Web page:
Duke Energy refuses to refund overages paid by small business

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WINSTON-SALEM, N.C. -- Duke Energy refuses to refund thousands of dollars in overages paid by a local family care home that provides assistance for persons with disabilities.

Parkview Family Care Home is a small business that cares for disabled adults, who aren't able to live on their own, and claims the nation's largest utility, Duke Energy, has been overcharging the home for more than a decade.

Before 2010, the power company charged Parkview as a small business. But because the home has five residents, it qualifies residential billing, which is less expensive.

It took manager Tangela Jones years to realize the error and believes Duke Energy should compensate the business for over payments.

"I think because we did pay those rates, I just think that we should be refunded the overage," Jones said.

Duke Energy agreed with Jones that Parkview had been billed incorrectly for years and changed the billing schedule in 2010.

The utility told Jones and her mother Margaretta Hines that it did not owe any reimbursement for overages because Parkview should've caught the mistake years ago.

"Basically they were saying that it's our responsibility to know about the rates, but it's not our responsibility. They provided the service," Hines said.

Duke Energy spokeswoman Paige Layne disagreed, saying Duke Energy has no way of knowing if a business has less than ten patients -- and should receive residential billing -- or more than ten patients -- and should be billed as a business.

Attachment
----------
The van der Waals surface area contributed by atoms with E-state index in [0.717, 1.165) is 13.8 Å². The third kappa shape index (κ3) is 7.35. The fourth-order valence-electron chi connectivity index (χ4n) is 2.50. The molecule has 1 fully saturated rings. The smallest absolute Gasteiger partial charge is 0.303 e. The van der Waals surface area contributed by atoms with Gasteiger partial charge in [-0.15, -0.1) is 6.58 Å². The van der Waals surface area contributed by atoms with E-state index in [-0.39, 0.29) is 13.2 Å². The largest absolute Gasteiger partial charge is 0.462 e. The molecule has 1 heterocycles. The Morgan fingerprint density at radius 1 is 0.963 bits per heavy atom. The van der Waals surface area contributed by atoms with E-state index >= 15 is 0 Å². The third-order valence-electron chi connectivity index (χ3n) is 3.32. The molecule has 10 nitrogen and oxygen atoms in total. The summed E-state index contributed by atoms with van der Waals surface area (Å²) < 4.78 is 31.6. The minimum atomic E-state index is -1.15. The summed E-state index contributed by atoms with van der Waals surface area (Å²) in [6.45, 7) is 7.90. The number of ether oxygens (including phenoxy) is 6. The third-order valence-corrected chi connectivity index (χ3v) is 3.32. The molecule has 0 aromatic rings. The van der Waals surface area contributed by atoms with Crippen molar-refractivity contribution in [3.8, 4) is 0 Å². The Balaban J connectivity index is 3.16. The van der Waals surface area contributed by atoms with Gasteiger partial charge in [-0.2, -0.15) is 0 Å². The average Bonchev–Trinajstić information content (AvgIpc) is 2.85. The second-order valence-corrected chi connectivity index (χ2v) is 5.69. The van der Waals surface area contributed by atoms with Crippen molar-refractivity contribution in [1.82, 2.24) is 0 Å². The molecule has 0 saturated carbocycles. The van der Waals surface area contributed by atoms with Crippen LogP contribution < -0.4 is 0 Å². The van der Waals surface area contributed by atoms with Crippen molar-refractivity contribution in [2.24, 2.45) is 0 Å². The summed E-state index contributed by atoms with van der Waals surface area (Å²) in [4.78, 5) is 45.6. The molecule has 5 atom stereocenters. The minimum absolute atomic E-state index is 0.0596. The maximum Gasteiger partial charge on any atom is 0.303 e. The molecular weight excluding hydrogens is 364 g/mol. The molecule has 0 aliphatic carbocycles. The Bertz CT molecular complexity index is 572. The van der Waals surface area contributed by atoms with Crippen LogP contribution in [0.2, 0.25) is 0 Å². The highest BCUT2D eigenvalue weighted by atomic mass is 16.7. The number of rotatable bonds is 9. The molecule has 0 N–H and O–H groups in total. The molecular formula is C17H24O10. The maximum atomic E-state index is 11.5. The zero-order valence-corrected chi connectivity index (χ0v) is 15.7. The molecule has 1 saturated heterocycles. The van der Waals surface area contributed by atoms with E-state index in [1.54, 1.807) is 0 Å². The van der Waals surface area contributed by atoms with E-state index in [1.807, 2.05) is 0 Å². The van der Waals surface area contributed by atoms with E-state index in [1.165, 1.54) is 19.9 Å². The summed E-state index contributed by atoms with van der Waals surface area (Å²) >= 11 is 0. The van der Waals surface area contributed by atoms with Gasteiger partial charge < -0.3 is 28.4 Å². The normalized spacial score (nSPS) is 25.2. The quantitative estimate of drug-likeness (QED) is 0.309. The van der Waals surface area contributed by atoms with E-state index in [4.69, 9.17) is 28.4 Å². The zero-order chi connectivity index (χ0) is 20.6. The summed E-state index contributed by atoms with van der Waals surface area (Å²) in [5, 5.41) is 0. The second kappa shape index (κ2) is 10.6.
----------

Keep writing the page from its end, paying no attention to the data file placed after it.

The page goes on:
"The rates are established when the structures are built, when service is applied, and unless we are told differently we do not know to change that rate," Layne said.

Duke Energy inserts rate schedule information into bills on an annual basis. The inserts contain details on what qualifies as a residence and what qualifies as a business, as well as how to change your rate schedule if it's incorrect.

In this case, Duke Energy's position is there was no attempt to confuse the customer, and there was no way for the utility to know what's going on inside a customer's walls.

"We'll be responsible if we did it intentionally, but again, we don't know what's happening inside the customer's home," Layne said. "And then we remind them annually, let us know if there's been any changes. And that goes both ways."

Hines and Jones are skeptical, believing they never received any information that they were being billed incorrectly and feel the power company is taking advantage of a small business.

"We're kind of under their control because if we don't do what they tell us to do, we get our lights cut off. And we cannot run a handicapped facility with no lights," Hines said.

Parkview Family Care Home has retained an attorney and plans to take Duke Energy to court if the two sides cannot reach a financial settlement.

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